If a datalink signal 128 is detected, at step 1214, the current frequency and time slot are recorded, to be used later. If at step 1212, a datalink signal 128 is not detected, the frequency and time slot are not recorded. At step 1216, a test is made to determine whether this is the last of the number of time slots defined by the datalink format. If it is not the last time slot, at step 1218, the current setting is set to the next time slot 1, and the process loops back to test (step 1212) whether a datalink signal 128 is detected at that time slot. If, at step 1216, it is determined that the current time slot is the last time slot within the current frequency, at step 1220, a test is made to determine whether this is the last frequency to be scanned. If the current frequency is not the last frequency, at step 1222 the current setting is set to the next frequency to be scanned. The process then loops back to step 1210, to begin testing of all time slots within this frequency. If at step 1220, it is determined that the current frequency is the last frequency to be scanned, the process 1200 of scanning for available datalink signals 128 is complete (step 1224).
After one complete cycle of the scanning process 1200 is completed, the datalink receiver 116 repeats the entire cycle, continuing to scan all available frequencies and time slots. This enables the datalink receiver 116 to acquire new datalink signals 128 as the aircraft 102 enters and leaves specific ground station coverage regions.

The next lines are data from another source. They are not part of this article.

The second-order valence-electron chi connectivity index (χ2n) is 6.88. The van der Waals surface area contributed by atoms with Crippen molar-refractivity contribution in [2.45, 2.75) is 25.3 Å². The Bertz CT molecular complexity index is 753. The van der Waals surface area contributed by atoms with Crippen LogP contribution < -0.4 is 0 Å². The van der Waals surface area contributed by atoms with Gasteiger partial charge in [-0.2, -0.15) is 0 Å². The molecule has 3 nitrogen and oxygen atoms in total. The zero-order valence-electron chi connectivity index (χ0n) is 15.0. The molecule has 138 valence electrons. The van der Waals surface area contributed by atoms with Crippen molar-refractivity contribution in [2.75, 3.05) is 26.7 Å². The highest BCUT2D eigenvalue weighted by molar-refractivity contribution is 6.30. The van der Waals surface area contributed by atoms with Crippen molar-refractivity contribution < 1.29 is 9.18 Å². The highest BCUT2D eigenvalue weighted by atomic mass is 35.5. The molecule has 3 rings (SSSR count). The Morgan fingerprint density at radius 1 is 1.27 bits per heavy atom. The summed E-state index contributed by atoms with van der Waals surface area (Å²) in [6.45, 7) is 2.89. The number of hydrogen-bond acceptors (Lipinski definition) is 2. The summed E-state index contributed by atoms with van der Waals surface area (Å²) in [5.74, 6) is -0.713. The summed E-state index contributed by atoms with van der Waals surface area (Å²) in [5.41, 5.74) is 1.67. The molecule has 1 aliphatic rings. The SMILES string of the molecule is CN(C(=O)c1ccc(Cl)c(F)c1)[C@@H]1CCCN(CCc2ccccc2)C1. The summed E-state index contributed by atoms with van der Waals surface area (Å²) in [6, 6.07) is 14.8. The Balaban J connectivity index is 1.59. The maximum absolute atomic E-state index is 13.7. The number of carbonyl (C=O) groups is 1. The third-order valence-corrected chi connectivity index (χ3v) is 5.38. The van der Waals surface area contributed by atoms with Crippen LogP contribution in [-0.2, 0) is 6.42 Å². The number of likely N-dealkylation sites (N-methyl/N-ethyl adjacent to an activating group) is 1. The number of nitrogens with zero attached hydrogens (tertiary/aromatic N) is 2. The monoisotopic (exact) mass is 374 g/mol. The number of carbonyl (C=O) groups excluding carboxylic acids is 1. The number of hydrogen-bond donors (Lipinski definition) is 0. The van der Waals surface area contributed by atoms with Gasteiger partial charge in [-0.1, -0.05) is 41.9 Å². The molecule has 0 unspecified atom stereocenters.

While the preferred embodiment of the invention has been illustrated and described, it will be appreciated that various changes can be made therein without departing from the spirit and scope of the invention.
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|U.S. Classification||340/947, 342/352, 701/301, 342/358, 340/979, 340/948, 701/16, 342/33, 342/455, 342/456, 342/357.48, 701/470|
|International Classification||G01S1/00, G08G5/02, G01S19/11, G01S5/14|
|Cooperative Classification||G01S19/15, G01S19/11, G01S19/07, G08G5/025, G08G5/0013|
|European Classification||G01S19/15, G01S19/11, G01S19/07, G08G5/02E, G08G5/00A4|
|Oct 2, 1996||AS||Assignment|
Owner name: BOEING COMPANY, THE, WASHINGTON
Free format text: ASSIGNMENT OF ASSIGNORS INTEREST;ASSIGNOR:MURPHY, TIMOTHY ALLEN;REEL/FRAME:008205/0024
Effective date: 19960927
|Jan 25, 2002||FPAY||Fee payment|
Year of fee payment: 4
|Feb 20, 2002||REMI||Maintenance fee reminder mailed|
|Jan 30, 2006||FPAY||Fee payment|
Year of fee payment: 8
|Dec 30, 2009||FPAY||Fee payment|
Year of fee payment: 12